Astronauts to Open Station's New Japanese Room
( Space )- As astronauts prepare to open the International Space Station's (ISS) new Japanese room Friday, mission controllers continue to tackle a power supply glitch afflicting a giant robot outside the orbiting laboratory.
Specialists in NASA's Mission Control center here at the Johnson Space Center sent power-supplying commands to a pallet holding pieces of Dextre, a two-armed Canadian-built robot, but the Thursday morning operation failed. Following a successful spacewalk by two astronauts early Friday, an upload of new power-regulating software also failed to deliver power to the platform.
"We weren't going to fool ourselves by thinking that there weren't going to be any issues," said Pierre Jean, acting program manager for the Canadian space station program, of the robot. "But nonetheless we have to deal with them."
Despite the two foiled attempts to supply Dextre with power crucial for protecting the robot from circuit-snapping cold, Jean said his team has likely pinpointed the problem's origin.
"It's basically a design error in the cable," Jean said of a power line that routes electricity through the pallet to Dextre. He explained that the improperly designed cable allows power to flow, but doesn't relay data to and from a computer.
To confirm that the cable is to blame - and not Dextre - Jean said astronauts will see if the robot can be powered directly by grappling its head with the space station's power-supplying robotic arm around 9:53 p.m. EDT (0153 GMT March 15) Friday night.
"That will validate our assumptions," he said.
LeRoy Cain, chair of NASA's mission management team, said during a Friday evening breifing that the operation's success or failure should be known within minutes of grappling the robot.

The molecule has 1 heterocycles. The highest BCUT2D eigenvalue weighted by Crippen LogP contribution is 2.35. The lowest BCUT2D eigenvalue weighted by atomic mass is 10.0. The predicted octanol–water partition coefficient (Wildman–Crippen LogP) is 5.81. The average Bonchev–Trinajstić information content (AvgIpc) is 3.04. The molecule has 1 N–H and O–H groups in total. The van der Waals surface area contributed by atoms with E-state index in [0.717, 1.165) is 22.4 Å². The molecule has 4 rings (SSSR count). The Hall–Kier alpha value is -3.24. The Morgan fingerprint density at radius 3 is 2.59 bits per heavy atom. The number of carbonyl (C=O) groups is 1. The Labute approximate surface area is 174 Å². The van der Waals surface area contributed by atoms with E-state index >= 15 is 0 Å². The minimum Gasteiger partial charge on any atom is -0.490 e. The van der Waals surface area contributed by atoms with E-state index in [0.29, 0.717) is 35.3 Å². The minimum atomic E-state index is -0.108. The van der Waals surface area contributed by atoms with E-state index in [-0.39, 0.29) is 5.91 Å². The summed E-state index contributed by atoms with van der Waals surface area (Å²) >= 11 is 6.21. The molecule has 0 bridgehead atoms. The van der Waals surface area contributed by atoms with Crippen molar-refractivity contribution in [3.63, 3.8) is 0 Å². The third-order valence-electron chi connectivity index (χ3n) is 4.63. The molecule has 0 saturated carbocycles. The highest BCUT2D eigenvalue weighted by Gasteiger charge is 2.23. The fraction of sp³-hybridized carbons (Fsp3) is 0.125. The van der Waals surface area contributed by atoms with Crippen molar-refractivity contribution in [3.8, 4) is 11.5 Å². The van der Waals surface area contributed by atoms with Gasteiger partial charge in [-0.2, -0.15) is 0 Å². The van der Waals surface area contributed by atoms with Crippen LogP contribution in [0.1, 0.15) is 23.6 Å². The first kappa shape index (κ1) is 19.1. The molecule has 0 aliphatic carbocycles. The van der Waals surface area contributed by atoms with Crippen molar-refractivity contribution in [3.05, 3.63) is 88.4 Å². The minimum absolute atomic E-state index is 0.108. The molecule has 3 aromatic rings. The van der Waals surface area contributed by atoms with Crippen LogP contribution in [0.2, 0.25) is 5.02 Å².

"I think it will be pretty clear pretty quickly whether or not we actually have power," Cain said. If the fix doesn't work, he said it will be back to the drawing board for mission managers, and that four remaining spacewalks could be shuffled or removed from the flight plan.
Cain also noted that technicians formally approved Endeavour's heat shield, also known as its thermal protection system (TPS), to make a searing reentry through Earth's atmosphere.
"Today in our mission management team [meeting], we went ahead and cleared the TPS for deorbit and entry," Cain said. "So the vehicle is safe to come home whenever we are ready to do so."
During the briefing, Cain said that an auxiliary power unit - which has compartments of hydrogen and hydrazine - has a small leak, adding that specialists will continue to monitor the problem.
"We've seen this kind of flights before," Cain said of shuttle Discovery's STS-121 flight. He said a hydrogen leak would be of little concern, but hydrazine would pose somewhat of a threat and can be detected by it temperature-dropping properties.
"We're looking for thermal indications, or any kind of ice or frost, or snow flakey looking stuff developing on the vents," he said.
Dextre's power supply test is slated to kick off as Endeavour mission specialist Takao Doi, a veteran Japanese spaceflyer, and other astronauts finish outfitting the space station's latest addition: the Japanese Logistics Pressurized module, or JLP.
The module is the first segment of the Japan Aerospace Exploration Agency's (JAXA) massive Kibo, or "Hope," laboratory to be delivered to the station.
"It is a very big day," said ISS flight director Dana Weigel. "In total, they'll spend about five and a half hours preparing the JLP."
The astronauts have begun bolting down Japan's first orbital room and hooking up power cables, and Doi will take the honors of opening the module for the first time early Saturday morning.
"It's just amazing that now the day will soon come when we can open the Kibo hatch, realizing the dream that many people have had for a long time," Doi said before his spaceflight of the moment of ingress.
"We can't wait to see his smiling face going into the JLP," said Endeavour shuttle commander Dominic Gorie.
At 16 planned days in duration, Endeavour's STS-123 mission is the longest ISS-bound flight to date. Four more spacewalks remain to build Dextre, deliver on-orbit experiments and test a new system to repair heat-resistant tiles crucial to the shuttle's safe atmospheric reentry.
Endeavour launched from Kennedy Space Center early Tuesday morning and docked at the space station Wednesday night and is scheduled to return to Earth on March 26.